Retention to remain a focus; employee motivations are changing

We expect retention to remain key. Tension is evident between employee and employer motivations, particularly on remote/ hybrid working. Candidates are being offered increased choice on what a working week looks like. Some organisations want staff in the office, some prefer to keep staff remote, others may experiment with reduced working hours such as the 4-day working week initiative. Purpose is becoming a bigger motivation; employees are looking for more ethical and eco-friendly organisations. To find and retain top talent, organisations will need to be aware of employee aspirations and how that continues to adapt.

ED&I important and evolving all the time

Companies will be judged on ED&I by investors, customers, existing staff and potential hires, and organisations will increasingly need to provide data to back up ESG and ED&I claims. Whilst gender and race may be the most visible sign of a diverse workforce, diversity today goes way beyond this. Organisations need to react sensitively and quickly to all types of diversity. In a fast-moving information age, increasingly aware participants will demand a response to issues such as gender identity and expression, neurodiversity and historic colonialism. A diverse workforce needs to be complemented by inclusive practice ensuring each employee feels valued with staff trained to address issues such as unconscious bias.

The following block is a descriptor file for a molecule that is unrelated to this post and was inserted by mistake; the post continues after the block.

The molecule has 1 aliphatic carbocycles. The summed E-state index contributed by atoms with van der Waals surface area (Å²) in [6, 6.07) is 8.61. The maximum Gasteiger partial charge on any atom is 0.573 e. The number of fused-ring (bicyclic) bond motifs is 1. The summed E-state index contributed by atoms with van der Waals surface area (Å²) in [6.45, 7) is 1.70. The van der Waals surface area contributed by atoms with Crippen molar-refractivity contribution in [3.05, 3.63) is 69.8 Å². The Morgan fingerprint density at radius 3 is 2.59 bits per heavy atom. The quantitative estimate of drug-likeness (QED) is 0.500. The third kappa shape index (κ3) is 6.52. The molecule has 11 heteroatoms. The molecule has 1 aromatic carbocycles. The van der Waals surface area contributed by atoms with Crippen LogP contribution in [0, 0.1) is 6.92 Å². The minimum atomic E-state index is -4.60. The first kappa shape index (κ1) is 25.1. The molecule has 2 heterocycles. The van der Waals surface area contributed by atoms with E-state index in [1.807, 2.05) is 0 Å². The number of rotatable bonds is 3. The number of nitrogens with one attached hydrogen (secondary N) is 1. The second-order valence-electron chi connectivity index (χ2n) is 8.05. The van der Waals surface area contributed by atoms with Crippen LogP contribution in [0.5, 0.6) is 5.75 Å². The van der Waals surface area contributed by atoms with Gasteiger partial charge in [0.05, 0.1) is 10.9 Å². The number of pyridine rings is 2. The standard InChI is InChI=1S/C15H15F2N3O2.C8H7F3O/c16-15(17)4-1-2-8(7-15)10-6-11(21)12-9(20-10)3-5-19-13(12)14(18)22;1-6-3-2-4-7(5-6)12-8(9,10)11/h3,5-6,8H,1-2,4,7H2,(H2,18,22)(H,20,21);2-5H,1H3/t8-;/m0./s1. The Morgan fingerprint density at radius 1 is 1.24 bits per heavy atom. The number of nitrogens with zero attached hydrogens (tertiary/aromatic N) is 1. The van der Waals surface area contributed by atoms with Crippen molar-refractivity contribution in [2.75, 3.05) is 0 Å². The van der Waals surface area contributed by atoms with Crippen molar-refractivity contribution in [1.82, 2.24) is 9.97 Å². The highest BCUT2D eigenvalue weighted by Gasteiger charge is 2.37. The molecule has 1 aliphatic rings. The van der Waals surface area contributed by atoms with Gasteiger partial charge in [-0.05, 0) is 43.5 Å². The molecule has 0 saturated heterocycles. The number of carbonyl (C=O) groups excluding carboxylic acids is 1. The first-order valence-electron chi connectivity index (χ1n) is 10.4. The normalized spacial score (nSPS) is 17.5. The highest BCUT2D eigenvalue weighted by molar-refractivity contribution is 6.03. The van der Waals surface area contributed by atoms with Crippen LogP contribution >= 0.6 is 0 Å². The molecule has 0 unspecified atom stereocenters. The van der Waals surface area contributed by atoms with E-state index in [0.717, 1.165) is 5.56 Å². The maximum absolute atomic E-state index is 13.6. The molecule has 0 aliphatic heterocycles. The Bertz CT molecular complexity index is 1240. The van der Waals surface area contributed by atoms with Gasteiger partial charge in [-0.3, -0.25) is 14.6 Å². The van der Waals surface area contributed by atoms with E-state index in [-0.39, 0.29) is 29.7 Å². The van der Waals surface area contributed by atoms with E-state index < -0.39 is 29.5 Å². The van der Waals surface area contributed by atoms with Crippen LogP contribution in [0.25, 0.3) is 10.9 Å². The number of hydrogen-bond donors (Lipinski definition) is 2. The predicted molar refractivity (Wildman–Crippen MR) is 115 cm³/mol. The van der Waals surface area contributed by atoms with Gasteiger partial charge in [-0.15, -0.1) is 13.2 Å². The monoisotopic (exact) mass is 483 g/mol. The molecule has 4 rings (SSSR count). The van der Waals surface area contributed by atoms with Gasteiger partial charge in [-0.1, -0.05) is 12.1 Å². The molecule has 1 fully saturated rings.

Tech contribution to net zero under scrutiny

Consumer and employee decisions in the developed world are ever more informed by environmental considerations. Alongside this, there is growing requirement to report on ESG, and tech is increasingly a part of the eco equation. Some estimates put the carbon footprint from digital at close to 4% of global greenhouse gas emissions, which is more than the much-maligned aviation industry. Carbon targets historically had manufacturing and transport sectors in their sights. Expect that net to widen as awareness grows of the carbon footprint of the entire supply chain. Digital decarbonisation credentials are only going to become more important this year.

Economic headwinds to hit tech momentum?

Tech research firm Gartner forecasts worldwide IT spend to grow 2.4% this year but also notes, ‘a turbulent economy has changed the context of business decisions and can cause CIOs to become more hesitant, delay decisions or reorder priorities.’ Some observers fear tech spending was brought forward in the pandemic and a hangover is on the cards. But the focus will remain on improving business performance no matter what the economy throws at us, and it can be a more opportune time to hire and keep top talent during a slowdown. Having the best people will always drive competitive advantage and performance.

Future focus – metaverse and quantum computing

The metaverse is not here yet, but it will pay to have a brand offering ready for when it is – hence why digital first strategies need to have one eye on the metaverse.  We expect another tech frontier – quantum – to remain in the headlines this year as tech giants move closer to taking this into practical application. This will keep cybersecurity top of the agenda as new frontiers are just as tantalising for hackers as legitimate organisations.

Cloud spending – a good return?

Given that many organisations invested heavily in the cloud several years ago, we expect discussions around what the payback has been. Organisations will be looking at how they have been able to extract value from the cloud, what the real return has been and how this will shape future investment decisions.


If you would like to talk to the team about your digital and technology plans for 2023, please get in touch with Jean-Pierre directly for a confidential discussion on +44 (0)7551384767 or jean-pierre.green@etonbridgepartners.com.